Pond moss and algae are a serious problem to the health of your pond. These not only use up all of the dissolved nutrients and oxygen in your pond, they can cause the ornamental foliage that you’re trying to grow to be choked out. Pond moss propagates quickly and can end up taking over the bottom, as well as the edges, of your pond. Therefore, you must take immediate action to get some tetra pond algae control and maintain a healthy and balanced ecosystem in your pond.
Start by getting some potassium permanganate. This will serve to kill the moss and is the best option if you have light to moderate moss. You can find this at some of the animal feed stores and at most pond supply stores. As long as you use it as directed, there is no risk to your fish or other nearby animals.
You will need to figure out the acre-feet of your pond. To do this, you will multiply the surface area by the average depth. Then, multiply that number by 5.4. This will tell you how many pounds of potassium permanganate that you are going to need in order to achieve a 2 parts per million concentration, which is what you are going to need to kill most moss and algae. In addition, it will also kill most of the bacteria and viruses present in the water or on the fish. Add the potassium by walking along the edge and sprinkling it in the pond.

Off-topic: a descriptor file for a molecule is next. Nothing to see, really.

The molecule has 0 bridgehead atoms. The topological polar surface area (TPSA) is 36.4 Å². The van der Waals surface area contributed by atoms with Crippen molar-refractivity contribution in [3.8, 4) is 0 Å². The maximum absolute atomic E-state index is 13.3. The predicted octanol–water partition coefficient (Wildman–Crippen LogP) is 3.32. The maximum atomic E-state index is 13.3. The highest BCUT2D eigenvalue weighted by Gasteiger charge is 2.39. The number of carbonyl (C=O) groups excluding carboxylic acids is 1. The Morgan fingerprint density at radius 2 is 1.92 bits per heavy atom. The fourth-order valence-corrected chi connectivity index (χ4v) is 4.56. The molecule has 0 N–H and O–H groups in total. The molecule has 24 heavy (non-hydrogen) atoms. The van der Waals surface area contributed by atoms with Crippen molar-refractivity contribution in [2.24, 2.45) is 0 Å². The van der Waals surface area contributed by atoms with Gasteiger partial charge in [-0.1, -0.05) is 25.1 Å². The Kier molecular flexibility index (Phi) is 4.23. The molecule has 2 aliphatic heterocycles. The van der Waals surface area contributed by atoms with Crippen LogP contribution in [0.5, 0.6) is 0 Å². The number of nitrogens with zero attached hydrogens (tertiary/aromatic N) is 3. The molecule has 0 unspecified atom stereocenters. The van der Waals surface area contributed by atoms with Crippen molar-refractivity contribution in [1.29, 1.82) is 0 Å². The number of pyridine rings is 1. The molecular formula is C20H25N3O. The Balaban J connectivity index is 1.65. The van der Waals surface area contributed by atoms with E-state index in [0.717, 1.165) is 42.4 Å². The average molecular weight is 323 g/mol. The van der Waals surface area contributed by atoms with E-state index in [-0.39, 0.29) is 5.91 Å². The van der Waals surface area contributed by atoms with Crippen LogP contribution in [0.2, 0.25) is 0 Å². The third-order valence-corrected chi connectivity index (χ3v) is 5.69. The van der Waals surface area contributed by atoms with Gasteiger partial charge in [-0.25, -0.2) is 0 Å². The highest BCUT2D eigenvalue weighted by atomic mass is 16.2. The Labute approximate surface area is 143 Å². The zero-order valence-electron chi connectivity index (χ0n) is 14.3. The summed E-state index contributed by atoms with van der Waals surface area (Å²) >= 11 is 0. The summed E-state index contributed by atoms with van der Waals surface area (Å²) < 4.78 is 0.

If you don’t want to use potassium permanganate, you can get an aquatic herbicide, which is the best solution for those that have heavy moss growth. In order to achieve the best results, you’re going to want to get an herbicide that is formulated with copper-ethylene diamine, which will not have a negative effect on your fish. Apply it according to the acre-feet guidelines because potency does vary according to the product you choose.
When you have pond moss and algae growing in your pond, you must take some steps to get tetra pond algae under control before you can keep it from coming back.